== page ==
Academic journal article CLIO

Highland Histories: Jacobitism and Second Sight

Academic journal article CLIO

Highland Histories: Jacobitism and Second Sight

Article excerpt

Duncan Forbes, the Lord President of Scotland during the Jacobite Rebellion of 1745 and a gentle, fussy man in earnest service of the Hanoverians, earned himself an unlikely place in cultural memory by making one of British history's most famous prophecies. In the delirious interval after the Battle of Prestonpans (1745), when it appeared that the Jacobites just might manage to restore the Stuart line to the English throne, Forbes retreated to his house near Inverness to consider the next course of action and its possible end results. He paused, looked out the window onto the damp moor below, and said: "All these things may fall out; but depend on it, all these disturbances will be terminated on this spot."(1)

The spot Forbes reputedly had in mind was the field of Culloden, the site of the final battle of the '45, in which the Hanoverian army destroyed the Jacobite forces. The Hanoverians, led by William, Duke of Cumberland (known in Jacobite literature as "Billy the Butcher"), gave no quarter to the Highlanders leading the Jacobite troops, and ended the last real hope of a Jacobite restoration. Forbes was right: the Jacobite "disturbances" ended once and for all on the moor of Culloden, now a heather-tangled memorial to the fallen Highlanders, studded with clan grave-markers.

Forbes's prophecy was recorded by Thomas Pennant, a Welsh scholar who wrote one of the most extensive eighteenth-century studies of the Highlands in his itinerant history, A Tour of Scotland and Voyage to the Hebrides (1769). Pennant used the prophecy to illustrate the Highland belief in second sight, the ability to see symbols and signs, invisible to all others, that foretell the future. As in Forbes's prophecy, the future perceived by second sight consisted mostly of unlucky and unhappy events, usually violent or painful deaths. In his Account of Second Sighted Men in Scotland (1696), undertaken on behalf of the Royal Society, John Aubrey explained that seers with second sight perceive precursors of death that "none sees but themselves; for instance, if a man's fatal end be hanging, they will see a gibbet, or a rope around his neck: if beheaded, they will see the man without a head; if drowned, they will see water up to his throat."(2) As Aubrey's learned correspondents point out, second sight grants a visual experience, and that alone. Although seers "see a gibbet" and understand it to signify a future hanging, they cannot tell how, when, or why that man comes to be hanged. Like Greek oracles, those with the second sight see only the effect, and never the cause.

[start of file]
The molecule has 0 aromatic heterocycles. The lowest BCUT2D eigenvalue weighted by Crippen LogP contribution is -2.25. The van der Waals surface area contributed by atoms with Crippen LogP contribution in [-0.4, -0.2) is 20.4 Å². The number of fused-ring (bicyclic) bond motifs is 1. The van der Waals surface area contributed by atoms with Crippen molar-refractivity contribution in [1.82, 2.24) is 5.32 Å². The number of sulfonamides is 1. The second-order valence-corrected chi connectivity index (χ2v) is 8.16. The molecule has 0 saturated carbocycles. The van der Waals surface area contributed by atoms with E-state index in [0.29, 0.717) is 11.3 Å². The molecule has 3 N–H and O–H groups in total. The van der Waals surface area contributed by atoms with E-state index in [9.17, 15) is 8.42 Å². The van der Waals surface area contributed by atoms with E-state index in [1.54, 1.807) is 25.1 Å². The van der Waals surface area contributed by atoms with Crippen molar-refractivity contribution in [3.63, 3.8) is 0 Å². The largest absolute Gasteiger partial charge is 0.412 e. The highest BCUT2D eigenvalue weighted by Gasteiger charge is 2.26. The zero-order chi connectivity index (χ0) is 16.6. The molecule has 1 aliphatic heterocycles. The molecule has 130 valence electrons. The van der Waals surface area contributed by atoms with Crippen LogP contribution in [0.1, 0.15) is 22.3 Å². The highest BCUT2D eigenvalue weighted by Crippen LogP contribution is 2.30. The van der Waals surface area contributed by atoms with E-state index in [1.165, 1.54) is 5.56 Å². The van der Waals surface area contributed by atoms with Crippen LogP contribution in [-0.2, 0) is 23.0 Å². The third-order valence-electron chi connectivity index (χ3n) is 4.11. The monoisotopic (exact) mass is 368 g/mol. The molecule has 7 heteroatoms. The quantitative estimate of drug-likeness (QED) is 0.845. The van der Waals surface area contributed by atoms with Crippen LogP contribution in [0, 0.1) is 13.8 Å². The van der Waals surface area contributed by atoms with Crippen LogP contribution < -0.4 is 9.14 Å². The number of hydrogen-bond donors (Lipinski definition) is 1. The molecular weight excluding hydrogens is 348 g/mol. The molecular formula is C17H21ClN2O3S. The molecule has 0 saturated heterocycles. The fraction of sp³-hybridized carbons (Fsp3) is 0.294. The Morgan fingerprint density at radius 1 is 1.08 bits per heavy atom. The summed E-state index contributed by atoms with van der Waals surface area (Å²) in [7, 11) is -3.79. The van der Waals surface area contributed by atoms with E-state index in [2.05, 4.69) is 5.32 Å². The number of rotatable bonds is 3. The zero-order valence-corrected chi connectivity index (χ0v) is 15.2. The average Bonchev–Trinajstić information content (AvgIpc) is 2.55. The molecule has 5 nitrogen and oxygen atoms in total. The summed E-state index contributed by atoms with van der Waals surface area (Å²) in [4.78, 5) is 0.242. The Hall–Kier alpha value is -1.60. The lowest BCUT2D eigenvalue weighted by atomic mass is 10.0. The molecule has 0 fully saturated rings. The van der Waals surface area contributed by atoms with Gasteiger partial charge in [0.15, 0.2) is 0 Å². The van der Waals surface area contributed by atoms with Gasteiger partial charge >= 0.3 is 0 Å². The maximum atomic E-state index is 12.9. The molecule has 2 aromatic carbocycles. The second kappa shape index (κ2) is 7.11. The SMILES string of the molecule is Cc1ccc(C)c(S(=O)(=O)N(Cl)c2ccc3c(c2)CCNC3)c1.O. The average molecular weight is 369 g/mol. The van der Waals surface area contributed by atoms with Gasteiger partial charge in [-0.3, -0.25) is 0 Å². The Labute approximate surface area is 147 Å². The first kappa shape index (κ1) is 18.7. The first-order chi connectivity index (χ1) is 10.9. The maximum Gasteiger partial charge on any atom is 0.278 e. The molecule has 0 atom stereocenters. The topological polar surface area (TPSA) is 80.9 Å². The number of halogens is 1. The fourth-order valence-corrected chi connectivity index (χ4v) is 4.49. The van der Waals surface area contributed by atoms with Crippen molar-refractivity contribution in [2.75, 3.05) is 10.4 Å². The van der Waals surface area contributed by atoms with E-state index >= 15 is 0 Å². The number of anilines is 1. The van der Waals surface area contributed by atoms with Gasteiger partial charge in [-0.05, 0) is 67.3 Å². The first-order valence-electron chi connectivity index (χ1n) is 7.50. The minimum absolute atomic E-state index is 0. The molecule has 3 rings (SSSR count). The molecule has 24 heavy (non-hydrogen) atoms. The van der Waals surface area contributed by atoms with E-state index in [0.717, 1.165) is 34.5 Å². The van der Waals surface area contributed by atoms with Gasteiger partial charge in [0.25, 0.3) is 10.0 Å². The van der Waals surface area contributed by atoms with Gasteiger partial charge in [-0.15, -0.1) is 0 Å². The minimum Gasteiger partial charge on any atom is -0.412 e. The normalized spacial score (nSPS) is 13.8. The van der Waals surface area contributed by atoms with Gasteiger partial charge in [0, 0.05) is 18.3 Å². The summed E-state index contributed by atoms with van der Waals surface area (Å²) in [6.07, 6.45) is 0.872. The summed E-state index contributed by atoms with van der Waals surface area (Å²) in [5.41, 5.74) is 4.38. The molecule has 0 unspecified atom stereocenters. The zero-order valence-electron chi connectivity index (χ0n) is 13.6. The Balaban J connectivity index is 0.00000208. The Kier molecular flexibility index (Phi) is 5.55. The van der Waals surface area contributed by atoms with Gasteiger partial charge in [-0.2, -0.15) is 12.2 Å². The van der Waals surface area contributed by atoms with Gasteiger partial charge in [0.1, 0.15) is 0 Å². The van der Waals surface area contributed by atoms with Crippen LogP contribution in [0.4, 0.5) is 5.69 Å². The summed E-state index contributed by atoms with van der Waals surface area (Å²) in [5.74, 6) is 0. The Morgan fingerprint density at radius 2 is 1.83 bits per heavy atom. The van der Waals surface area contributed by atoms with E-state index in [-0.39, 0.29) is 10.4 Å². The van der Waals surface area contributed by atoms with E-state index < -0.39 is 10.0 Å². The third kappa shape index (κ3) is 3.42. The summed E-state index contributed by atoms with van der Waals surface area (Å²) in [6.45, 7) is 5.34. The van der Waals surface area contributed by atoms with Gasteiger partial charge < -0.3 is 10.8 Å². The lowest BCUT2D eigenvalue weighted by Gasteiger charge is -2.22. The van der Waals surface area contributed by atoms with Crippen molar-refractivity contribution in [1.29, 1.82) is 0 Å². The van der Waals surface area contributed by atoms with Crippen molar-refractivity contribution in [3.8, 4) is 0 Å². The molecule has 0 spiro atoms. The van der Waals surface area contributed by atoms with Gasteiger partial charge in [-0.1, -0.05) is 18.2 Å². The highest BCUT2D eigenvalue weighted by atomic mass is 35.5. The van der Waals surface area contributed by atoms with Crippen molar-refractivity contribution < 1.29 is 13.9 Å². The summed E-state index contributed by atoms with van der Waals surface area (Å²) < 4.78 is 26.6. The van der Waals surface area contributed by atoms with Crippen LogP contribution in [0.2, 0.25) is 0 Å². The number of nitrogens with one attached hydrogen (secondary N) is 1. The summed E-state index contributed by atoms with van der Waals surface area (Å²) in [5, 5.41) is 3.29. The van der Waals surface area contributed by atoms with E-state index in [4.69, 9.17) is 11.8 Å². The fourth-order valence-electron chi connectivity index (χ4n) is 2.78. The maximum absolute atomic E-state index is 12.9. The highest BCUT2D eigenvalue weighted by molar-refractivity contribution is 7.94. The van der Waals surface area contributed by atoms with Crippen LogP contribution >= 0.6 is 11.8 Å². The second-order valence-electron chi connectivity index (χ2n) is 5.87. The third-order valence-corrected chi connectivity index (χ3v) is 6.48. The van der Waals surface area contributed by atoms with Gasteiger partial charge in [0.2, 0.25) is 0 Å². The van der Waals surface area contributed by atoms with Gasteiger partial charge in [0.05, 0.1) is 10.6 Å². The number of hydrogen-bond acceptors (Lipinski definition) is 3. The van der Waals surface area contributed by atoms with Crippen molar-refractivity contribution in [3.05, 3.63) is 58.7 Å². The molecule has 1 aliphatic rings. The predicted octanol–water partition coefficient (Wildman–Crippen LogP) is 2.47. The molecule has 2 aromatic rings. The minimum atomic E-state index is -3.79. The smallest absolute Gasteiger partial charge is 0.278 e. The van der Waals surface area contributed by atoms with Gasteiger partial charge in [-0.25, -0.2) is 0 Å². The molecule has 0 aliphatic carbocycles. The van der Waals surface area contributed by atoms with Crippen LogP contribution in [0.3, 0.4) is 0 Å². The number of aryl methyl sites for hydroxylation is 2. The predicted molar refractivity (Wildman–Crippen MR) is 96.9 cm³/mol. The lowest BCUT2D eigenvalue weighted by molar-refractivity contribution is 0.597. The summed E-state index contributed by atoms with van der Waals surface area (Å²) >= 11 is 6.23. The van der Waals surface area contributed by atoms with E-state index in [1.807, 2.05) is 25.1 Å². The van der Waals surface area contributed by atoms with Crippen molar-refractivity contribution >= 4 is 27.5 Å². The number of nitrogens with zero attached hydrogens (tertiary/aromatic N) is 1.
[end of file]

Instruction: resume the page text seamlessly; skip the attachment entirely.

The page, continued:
As a rule, Pennant did not believe in second sight and, elsewhere in his Tour, scoffed at it as mere superstition. He dismissed accounts of second-sightings that predicted guests or domestic catastrophes as mere "tales, founded on impudence and nurtured on folly" (282). But he considered Forbes's second-sighting "well attested," and stated that he himself had the relation from the "nobleman" with whom Forbes was in conversation (180). Why did Pennant credit Forbes's second-sighting of the Battle of Culloden, but not others?

This essay argues that the eighteenth-century discourse on second sight was political, linked to Jacobitism through cultural association and as a method of representing Jacobitical events as history. Second sight is not Jacobitical in the sense that an individual who experiences second sight, believes in it, or reports an instance of it is necessarily a Jacobite. Rather, I suggest that second sight was infused with Jacobite sentiment and content, but was not a Jacobitical argument in itself.(3) As a form of history, written accounts of second sight offered an ostensibly neutral way to represent Jacobite events and provided a literary counterpart to the growing influence of "common-sense" Whig historiography. After Culloden, second sight lost its status as history in its own right, and became a mere object of historical inquiry, as scholars and writers sought to preserve the quickly-disappearing Highland traditions. …

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